Final thoughts

Our video player now has the functionality to deliver BSL content to our users. The NHS website user researchers are still in a phase of discovery of working out how best to deliver this, working with close-related charities, clinicians and other tech companies delivering this service.

The player's functionality will only do so much. Accessibility needs to be championed at the pre-production stage of the project.  Any new videos need to be designed with all abilities in mind. For example:

  • think about video speed, slow the video down or leave space in the edit for an audio description
  • make sure there is enough contrast between any words and background colours
  • are there graphics on screen that aren’t referenced in any audible dialogue – if so, add an audio description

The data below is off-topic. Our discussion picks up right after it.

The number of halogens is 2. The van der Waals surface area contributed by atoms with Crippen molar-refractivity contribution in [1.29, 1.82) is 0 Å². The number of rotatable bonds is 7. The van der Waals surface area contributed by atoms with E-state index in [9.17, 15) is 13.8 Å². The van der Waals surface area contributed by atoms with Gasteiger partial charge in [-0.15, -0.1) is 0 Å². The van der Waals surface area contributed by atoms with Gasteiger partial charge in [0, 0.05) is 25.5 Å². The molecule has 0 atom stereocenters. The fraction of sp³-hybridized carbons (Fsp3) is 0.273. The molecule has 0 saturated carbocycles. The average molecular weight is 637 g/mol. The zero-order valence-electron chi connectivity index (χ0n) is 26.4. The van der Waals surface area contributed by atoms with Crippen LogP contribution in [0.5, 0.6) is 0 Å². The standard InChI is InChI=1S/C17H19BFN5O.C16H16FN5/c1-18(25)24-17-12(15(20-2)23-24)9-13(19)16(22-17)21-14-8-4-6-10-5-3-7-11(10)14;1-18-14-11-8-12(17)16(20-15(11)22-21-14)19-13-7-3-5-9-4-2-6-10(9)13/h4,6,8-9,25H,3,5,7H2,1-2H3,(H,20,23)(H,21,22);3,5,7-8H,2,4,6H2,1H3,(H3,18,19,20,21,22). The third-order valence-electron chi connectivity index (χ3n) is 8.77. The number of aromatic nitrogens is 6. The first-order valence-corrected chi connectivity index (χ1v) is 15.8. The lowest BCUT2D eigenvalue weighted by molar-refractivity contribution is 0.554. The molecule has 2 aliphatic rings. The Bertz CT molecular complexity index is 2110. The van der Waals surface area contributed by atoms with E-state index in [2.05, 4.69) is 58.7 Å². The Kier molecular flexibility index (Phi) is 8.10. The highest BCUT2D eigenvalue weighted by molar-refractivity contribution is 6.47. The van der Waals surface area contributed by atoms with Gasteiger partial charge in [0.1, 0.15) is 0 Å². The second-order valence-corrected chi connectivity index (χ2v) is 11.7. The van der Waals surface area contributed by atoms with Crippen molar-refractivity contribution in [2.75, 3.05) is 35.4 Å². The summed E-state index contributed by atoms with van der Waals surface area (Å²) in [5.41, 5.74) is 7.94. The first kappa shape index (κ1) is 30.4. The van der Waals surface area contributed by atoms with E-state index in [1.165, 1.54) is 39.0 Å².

We’ve written and shared our best practice regarding making video and other multimedia accessible on the NHS Digital service manual. As a team we’re sharing this with production agencies and NHS colleagues to drive awareness of how to create accessible multimedia content.

If you would like to know more about how we conduct user research with people with access needs watch our video about our accessibility lab.

And do watch this space as we seek to become an examplar for AAA accessibility.
 


Related subjects

Adriano Gazza, Multimedia team lead for the NHS website, explains how the principles of user-centred design can help create engaging video, animation and infographic content for the public that is clinically accurate.

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Last edited: 2 November 2021 10:15 am